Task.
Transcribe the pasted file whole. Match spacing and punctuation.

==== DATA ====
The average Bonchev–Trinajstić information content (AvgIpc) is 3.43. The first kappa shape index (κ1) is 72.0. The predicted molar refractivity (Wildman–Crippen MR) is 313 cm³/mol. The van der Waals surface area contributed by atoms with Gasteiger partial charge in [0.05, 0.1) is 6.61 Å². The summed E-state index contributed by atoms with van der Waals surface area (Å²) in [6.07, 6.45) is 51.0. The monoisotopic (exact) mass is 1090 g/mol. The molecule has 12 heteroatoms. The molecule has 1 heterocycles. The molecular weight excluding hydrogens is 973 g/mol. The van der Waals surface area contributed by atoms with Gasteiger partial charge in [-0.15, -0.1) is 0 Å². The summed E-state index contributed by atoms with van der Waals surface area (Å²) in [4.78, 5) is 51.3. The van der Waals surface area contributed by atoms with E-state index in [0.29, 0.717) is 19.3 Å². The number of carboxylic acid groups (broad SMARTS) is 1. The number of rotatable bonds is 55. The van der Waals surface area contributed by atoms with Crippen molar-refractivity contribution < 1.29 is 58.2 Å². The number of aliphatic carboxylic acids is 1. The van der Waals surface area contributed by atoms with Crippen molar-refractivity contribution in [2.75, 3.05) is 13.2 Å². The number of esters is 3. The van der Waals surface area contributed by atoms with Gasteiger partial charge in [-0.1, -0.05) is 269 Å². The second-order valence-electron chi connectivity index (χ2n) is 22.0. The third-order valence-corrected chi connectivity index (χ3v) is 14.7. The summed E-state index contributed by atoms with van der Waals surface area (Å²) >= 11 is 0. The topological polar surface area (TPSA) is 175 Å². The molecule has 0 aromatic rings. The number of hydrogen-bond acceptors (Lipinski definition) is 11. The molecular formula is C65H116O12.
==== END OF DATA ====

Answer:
The average Bonchev–Trinajstić information content (AvgIpc) is 3.43. The first kappa shape index (κ1) is 72.0. The predicted molar refractivity (Wildman–Crippen MR) is 313 cm³/mol. The van der Waals surface area contributed by atoms with Gasteiger partial charge in [0.05, 0.1) is 6.61 Å². The summed E-state index contributed by atoms with van der Waals surface area (Å²) in [6.07, 6.45) is 51.0. The monoisotopic (exact) mass is 1090 g/mol. The molecule has 12 heteroatoms. The molecule has 1 heterocycles. The molecular weight excluding hydrogens is 973 g/mol. The van der Waals surface area contributed by atoms with Gasteiger partial charge in [-0.15, -0.1) is 0 Å². The summed E-state index contributed by atoms with van der Waals surface area (Å²) in [4.78, 5) is 51.3. The van der Waals surface area contributed by atoms with E-state index in [0.29, 0.717) is 19.3 Å². The number of carboxylic acid groups (broad SMARTS) is 1. The number of rotatable bonds is 55. The van der Waals surface area contributed by atoms with Crippen molar-refractivity contribution < 1.29 is 58.2 Å². The number of aliphatic carboxylic acids is 1. The van der Waals surface area contributed by atoms with Crippen molar-refractivity contribution in [2.75, 3.05) is 13.2 Å². The number of esters is 3. The van der Waals surface area contributed by atoms with Gasteiger partial charge in [-0.1, -0.05) is 269 Å². The second-order valence-electron chi connectivity index (χ2n) is 22.0. The third-order valence-corrected chi connectivity index (χ3v) is 14.7. The summed E-state index contributed by atoms with van der Waals surface area (Å²) >= 11 is 0. The topological polar surface area (TPSA) is 175 Å². The molecule has 0 aromatic rings. The number of hydrogen-bond acceptors (Lipinski definition) is 11. The molecular formula is C65H116O12.